In order to develop a strong theory, I need to see my students confidently sharing information from the text that they have read using the subject focused vocabulary for that text/topic type.  Students will be able to support their opinions using details from the text that provide rich topic specific vocabulary. This will be knowledge-building for me as the teacher because I will be able to hear first hand from the students who fully understand a topic and I will be able to know where to gently push to provide avenues of deeper thinking and discovery.  Ultimately, this will allow for deeper understanding when reading wider and deeper as the students develop the necessary baseline for that type of reading programme.

What will my “near” measure need to tell you?

My 'near' measure will need to show that the students are correctly using rich topic specific vocabulary in all situations.  The easy answer here is to say that they will be using topic specific vocabulary in their easttle writing test at the end of the year, and I will see a shift in their vocabulary score.  However, I really want it to be able to tell me that my students are confidently using vocabulary in situations across the curriculum as well as outside of the classroom in their day-to-day lives.  How I will go about measuring this is still yet to be determined (on the formative side), but in addition to easstle, the Burt test, Star and Running Record comprehension tests will also be good indicators of growth.

Monday, 19 March 2018

A Virtual Field Trip?

Last week, my students embarked on their first Virtual Field Trip through Learnz.  I initially found out about the virtual field trip program after attending a session at ULearn in 2017 (click here to see my notes from the session). 

Keeping with our school theme for the year "Kaitiakitanga i ngā wā katoa" I decided that we would try the Sustainable Seas field trip.  Unfortunately, due to the timing of the actual 'live' field trip we were unable to participate.  However, I decided that we would do it on our own the week (or two) after we returned from our year 5/6 camp. 


The students were given a slides presentation, and were asked to work in a group of 2-3, especially at the beginning of the week to complete the readings, quizzes and learning task for each.   It took them a VERY long time in the beginning to get going, but I think now that they understand the process they are enjoying working at the own pace exploring deeper into the field trip as planned. 


One of the learning tasks that I gave the students while reading each text (or watching the videos) was to list the unknown/new vocabulary words that they came across.  When stopped to discuss these words with the group, I was pleasantly surprised to find out that many of the words they chose to write down were not the ones I expected to hear.  This was awesome to see because it meant that they were using the embedded tool on the site that provided difficult (topic specific) words in a different colour.  Students are able to hover over the words and have a definition pop up on the screen immediately.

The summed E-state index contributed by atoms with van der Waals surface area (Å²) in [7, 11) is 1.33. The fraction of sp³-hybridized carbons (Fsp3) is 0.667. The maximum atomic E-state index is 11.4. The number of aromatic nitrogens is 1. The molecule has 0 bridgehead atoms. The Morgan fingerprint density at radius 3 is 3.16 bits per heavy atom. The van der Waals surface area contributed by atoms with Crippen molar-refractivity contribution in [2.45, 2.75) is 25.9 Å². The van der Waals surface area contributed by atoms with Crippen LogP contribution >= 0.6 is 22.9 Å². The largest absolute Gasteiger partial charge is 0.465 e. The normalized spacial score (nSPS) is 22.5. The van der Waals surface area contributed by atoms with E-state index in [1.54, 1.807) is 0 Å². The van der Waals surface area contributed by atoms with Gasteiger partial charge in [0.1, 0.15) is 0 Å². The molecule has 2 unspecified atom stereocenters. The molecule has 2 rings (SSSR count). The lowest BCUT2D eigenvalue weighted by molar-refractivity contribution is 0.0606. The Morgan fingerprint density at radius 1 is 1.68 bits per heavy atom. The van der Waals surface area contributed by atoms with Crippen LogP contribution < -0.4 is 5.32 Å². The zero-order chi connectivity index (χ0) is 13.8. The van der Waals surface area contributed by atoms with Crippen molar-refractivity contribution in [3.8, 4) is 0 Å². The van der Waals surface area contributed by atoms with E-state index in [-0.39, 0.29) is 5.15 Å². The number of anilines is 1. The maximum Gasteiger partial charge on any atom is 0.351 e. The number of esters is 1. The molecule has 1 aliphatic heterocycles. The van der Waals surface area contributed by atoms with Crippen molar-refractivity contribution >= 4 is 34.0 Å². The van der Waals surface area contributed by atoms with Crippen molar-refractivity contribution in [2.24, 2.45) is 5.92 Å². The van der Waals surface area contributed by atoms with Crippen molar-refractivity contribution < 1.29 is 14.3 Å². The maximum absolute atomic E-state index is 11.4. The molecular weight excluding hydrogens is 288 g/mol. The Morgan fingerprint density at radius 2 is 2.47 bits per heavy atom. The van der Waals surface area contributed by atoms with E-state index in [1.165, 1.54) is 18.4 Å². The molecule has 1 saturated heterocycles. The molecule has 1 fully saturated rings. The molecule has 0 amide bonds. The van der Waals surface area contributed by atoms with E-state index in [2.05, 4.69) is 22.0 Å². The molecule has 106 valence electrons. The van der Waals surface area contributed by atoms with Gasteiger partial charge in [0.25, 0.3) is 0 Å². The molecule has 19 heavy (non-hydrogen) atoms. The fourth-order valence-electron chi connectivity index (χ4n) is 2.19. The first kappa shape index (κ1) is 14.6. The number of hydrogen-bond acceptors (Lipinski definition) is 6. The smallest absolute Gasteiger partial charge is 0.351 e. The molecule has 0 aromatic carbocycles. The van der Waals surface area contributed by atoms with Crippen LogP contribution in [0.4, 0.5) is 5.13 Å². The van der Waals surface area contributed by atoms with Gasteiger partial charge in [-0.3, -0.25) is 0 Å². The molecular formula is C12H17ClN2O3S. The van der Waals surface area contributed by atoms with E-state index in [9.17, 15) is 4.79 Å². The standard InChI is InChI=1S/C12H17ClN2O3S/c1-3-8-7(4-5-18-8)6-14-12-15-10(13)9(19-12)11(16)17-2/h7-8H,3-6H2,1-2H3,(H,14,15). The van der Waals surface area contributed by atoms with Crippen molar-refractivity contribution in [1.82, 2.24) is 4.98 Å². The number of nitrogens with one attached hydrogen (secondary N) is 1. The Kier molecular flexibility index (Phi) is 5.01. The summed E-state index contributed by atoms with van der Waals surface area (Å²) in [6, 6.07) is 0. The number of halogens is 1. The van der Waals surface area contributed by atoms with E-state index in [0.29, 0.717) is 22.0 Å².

Students were also able to listen to the text while reading along, which is an awesome tool especially for those new hard to read vocabulary words. 



Friday, 16 March 2018

Janni van Hees: Where will you put the lens?

As part of our bi-termly, Kahui Ako meeting, we were able once again to spend some time learning from Dr. Janni van Hees about Language Abundance. Below are my points to ponder and take home notes from our session.

Dr. Janni van Hees
Language in Abundance-Where will you put the lens?


Flourishing my learning and language
  • -Focus and notice
  • Put in the effort
  • Take part (participate) fully
  • Push yourself to the edge
  • Dig deep for what you already know
  • Learn from others-notice and focus
  • You share-others gain from you
  • Think and talk; think and read
  • Wondering and asking opens up possibilities to know
This allows for students to feel empowered to contribute to not only their own learning but the
learning of others around them.


CONTEXT RELEVANT LEARNING-This should be the teacher focus!


One of the biggest challenges for students in schools like ours is acquiring the language that is
needed to literary-type context.  


Case Study Notes:
Using visuals brings reality to a lesson for our students.
-It is ok to provide the rich language and have the students unpack what they think it might
mean
-Be sure to keep having students repeat the learning availability in order to
provide avenues of recycling for student retention.
-Teacher needs to be sure to select the right pictures and provide 3-4 of the
correct rich language descriptions
-Provide opportunities for the students to NOTICE and FOCUS.


It’s not about providing opportunities to talk, but provide opportunities to build your knowledge
of complete language structures (word groups, text types).


Using what students have direct access to and tapping into that resource is allowing
excitement to build and ownership to develop of their own learning.


Language in Abundance: Impacting focuses
-Reading tsunami: each learner, each class, each school, CoL Wide-


READ MORE...READ WISELY..LOVE TO READ


-content knowledge-expanded perspectives and experiences
-grammatical and vocabulary knowledge-worlds open up
-VocabularyPlosion: Use WordPlosion intensively/regularly +/or implement core
elements-explicit attention to vocab
-Conversational Teaching and Learning: quality scaffolded ideas exchanges
as the ‘norm’
-Topic specific Spoken Texts: quality and quantity

-Explicit language attention in every context: quality-cutting edge-
involving-enticing-relevant